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Six Feet Under: Making Love Work

Lisa: "Sometimes I feel like, when we're having sex, he secretly hates me."

Well, Lisa, that's because he does.

The title, "Making Love Work," can be interpreted three ways. 1. Actually putting work into a loving relationship that you expect to last; 2. making your relationship harder than it was ever intended to be; and 3. the act of lovemaking as work, instead of pleasure. I'd say Nate fell into categories two and three. Nate's marriage to Lisa is a cold, hard rock; it was their literal and figurative marriage bed in this episode.

Nate told Todd that what he had with Lisa was his first real adult relationship, but notice how he had to get stuff about Brenda into the conversation? Not to mention that dream Nate had when he finally got to Suicide Rock. Nate wanted Brenda to pursue him because he wants her to rescue him from this situation. Nate apparently associates Brenda with freedom. And possibly suicide. Suicide is the ultimate act of self-involvement, after all.

Claire and Russell hooking up was inevitable, but his virginity was a surprise. Or was it? David, who dated women for a long time, was certain Russell was gay. Russell said he felt safe with Claire. If he were truly in love, wouldn't he feel a bit more anxious about Claire, edgy and unsure? Plus, how many straight guys can you really trust to dye your hair blue?

Ruth was clearly smitten with odd little Arthur. He was loudly blowing his nose at the table and she actually complimented him on his hankie, of all things. Arthur loved Silent Running and she went out of the way to rent it for him. I've seen it; it's a odd little thought-provoking sci-fi movie, the sort of movie Ruth would probably like. Maybe she and Arthur have potential. Except they were both completely weirded out by the little bit of porn stuck on the end of the tape. Neither of them seem all that sexual, and I can't see them in bed together. Or is that just bigotry on my part toward older women and nerds?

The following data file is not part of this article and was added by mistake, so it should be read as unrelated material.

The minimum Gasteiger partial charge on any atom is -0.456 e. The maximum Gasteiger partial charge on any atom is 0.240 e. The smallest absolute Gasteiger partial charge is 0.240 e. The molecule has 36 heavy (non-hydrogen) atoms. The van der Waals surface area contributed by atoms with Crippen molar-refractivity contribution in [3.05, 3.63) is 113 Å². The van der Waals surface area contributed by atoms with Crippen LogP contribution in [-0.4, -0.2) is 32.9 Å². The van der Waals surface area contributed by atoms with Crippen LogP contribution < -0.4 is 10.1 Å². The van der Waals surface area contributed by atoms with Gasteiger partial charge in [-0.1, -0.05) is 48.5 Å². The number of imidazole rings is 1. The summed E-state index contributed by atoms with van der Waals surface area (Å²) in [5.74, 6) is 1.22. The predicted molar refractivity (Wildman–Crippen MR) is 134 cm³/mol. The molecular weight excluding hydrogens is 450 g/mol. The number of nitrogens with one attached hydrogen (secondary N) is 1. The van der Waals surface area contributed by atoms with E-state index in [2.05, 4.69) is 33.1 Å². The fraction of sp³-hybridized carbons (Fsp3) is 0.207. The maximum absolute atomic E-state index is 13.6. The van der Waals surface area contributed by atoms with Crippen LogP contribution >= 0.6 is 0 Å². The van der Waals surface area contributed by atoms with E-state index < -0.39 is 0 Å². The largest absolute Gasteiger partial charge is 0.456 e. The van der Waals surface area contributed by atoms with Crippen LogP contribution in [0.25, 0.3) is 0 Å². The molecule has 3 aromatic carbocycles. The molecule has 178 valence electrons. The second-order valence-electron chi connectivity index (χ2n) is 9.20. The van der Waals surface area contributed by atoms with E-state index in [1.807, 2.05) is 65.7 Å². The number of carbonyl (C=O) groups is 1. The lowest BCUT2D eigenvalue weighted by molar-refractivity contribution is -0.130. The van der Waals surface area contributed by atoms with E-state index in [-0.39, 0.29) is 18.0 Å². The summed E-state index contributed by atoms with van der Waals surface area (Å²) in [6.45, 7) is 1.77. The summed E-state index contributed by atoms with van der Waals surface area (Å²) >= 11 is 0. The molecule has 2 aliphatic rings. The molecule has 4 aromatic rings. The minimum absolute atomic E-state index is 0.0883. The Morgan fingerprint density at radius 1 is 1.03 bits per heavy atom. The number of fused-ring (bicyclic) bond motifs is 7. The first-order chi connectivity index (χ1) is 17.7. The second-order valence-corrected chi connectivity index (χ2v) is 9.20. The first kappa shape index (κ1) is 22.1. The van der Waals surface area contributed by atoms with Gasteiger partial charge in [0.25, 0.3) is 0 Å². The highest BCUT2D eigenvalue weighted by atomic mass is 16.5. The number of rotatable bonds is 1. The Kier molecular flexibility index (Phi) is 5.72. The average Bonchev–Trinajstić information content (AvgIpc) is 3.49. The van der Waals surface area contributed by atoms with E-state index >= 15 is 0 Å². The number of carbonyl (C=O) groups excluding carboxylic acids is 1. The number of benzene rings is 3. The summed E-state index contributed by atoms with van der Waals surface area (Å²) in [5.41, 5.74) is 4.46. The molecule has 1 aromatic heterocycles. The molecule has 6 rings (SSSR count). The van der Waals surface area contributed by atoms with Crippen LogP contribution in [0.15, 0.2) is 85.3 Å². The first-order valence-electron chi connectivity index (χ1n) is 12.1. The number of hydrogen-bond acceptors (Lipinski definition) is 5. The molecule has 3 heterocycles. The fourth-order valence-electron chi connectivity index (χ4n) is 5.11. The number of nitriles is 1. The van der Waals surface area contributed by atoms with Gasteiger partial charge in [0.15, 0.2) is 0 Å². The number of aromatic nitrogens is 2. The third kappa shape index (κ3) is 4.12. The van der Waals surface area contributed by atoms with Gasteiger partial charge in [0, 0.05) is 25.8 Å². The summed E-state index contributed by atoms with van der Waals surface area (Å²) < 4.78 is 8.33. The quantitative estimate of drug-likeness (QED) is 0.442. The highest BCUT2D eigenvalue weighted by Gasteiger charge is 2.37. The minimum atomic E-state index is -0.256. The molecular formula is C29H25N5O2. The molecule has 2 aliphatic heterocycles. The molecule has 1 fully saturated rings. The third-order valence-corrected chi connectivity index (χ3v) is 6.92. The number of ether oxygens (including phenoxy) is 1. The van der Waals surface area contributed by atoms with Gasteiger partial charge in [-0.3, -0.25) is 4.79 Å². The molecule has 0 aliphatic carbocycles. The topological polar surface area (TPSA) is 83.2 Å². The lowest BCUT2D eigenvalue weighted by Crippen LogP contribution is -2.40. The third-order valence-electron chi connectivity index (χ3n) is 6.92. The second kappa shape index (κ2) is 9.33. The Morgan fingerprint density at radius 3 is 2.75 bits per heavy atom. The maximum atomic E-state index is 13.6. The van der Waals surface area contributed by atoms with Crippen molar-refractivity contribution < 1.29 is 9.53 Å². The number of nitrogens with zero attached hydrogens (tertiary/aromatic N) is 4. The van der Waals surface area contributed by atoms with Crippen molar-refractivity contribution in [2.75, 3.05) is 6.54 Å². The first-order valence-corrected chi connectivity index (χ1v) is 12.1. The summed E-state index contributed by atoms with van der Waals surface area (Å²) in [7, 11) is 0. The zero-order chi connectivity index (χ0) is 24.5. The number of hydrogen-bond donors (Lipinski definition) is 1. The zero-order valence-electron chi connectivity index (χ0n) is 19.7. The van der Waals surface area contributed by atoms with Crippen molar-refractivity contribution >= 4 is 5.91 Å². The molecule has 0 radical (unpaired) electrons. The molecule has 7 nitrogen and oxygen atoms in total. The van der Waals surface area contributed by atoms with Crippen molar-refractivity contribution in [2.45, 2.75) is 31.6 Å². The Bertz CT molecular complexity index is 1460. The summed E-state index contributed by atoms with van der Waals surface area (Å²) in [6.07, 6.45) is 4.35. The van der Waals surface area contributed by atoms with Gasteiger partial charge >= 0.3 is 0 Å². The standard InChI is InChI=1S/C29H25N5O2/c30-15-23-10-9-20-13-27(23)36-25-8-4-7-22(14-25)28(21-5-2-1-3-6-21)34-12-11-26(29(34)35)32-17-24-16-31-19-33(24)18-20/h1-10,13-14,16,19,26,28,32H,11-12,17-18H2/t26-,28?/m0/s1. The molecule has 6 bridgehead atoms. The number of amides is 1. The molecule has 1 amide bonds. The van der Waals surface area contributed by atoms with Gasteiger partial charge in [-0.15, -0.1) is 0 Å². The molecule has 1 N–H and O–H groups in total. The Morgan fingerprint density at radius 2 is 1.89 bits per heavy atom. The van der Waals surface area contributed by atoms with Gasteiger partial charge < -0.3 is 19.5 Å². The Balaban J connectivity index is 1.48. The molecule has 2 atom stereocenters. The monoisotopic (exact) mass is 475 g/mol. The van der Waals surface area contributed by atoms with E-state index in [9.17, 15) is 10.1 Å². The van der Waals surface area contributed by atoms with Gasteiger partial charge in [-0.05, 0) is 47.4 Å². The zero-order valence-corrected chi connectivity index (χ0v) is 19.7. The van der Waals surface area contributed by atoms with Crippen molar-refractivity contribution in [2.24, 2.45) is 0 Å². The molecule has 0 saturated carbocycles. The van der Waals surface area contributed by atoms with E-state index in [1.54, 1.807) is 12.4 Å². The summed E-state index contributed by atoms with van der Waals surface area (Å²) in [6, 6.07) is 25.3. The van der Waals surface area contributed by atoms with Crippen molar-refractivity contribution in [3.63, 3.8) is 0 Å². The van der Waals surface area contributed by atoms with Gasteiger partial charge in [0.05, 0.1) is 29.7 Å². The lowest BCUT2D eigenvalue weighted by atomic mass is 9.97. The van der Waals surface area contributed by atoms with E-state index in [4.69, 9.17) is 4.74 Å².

— Our opening death died of a nosebleed that was created by an old nose job. She faked a pretty nose and it came back to bite her, so to speak.

— A snake came into the campsite, and Nate beat it to death. I don't think symbolism gets any more obvious than that.

— The huge guy falling out of casket probably symbolized a problem that was big and obvious, as well as impossible to contain. And I absolutely loved the four of them trying to get the guy back in the casket. The Fishers just don't have problems like anyone else's.

And pieces:

— "Karen Postell Pepper, 1964-2003." Her question for the Dr. Dave show was, "How can I stop feeling so competitive with my mother-in-law?" Lisa sort of is her mother-in-law.

— Olivier continued being a lousy teacher. His method appeared to be making his students feel bad about everything they created, because they will never be good enough. Claire and Russell need to stop buying into it. I think they were moving in that direction.

— There are triple X caskets? I'd guess there would have to be.

— This episode was directed by Kathy Bates, whose character is in Montana.


Lisa: "How often does Jesus come up?"
Todd: "Pretty rarely. But whenever he does, they always remind us that he was black."
I've been to Unitarian Universalist services several times, and they never once told me Jesus was black. :)

Rico: "Hey, don't think just because you're living here you have to do things with the Munsters up there."

Claire: "Mom, not all progress is bad. There's Kleenex. Hello?"

David: "What about Willem for a boy and Coco for a girl? Or Willem and Max if we have twin boys? Or if we have twin girls, Coco and Clementine?"
Keith: "Are you sure they didn't know you were gay?"

Every episode of SFU is good, but I liked this one less. Two stars?

Billie Doux loves good television and spends way too much time writing about it.

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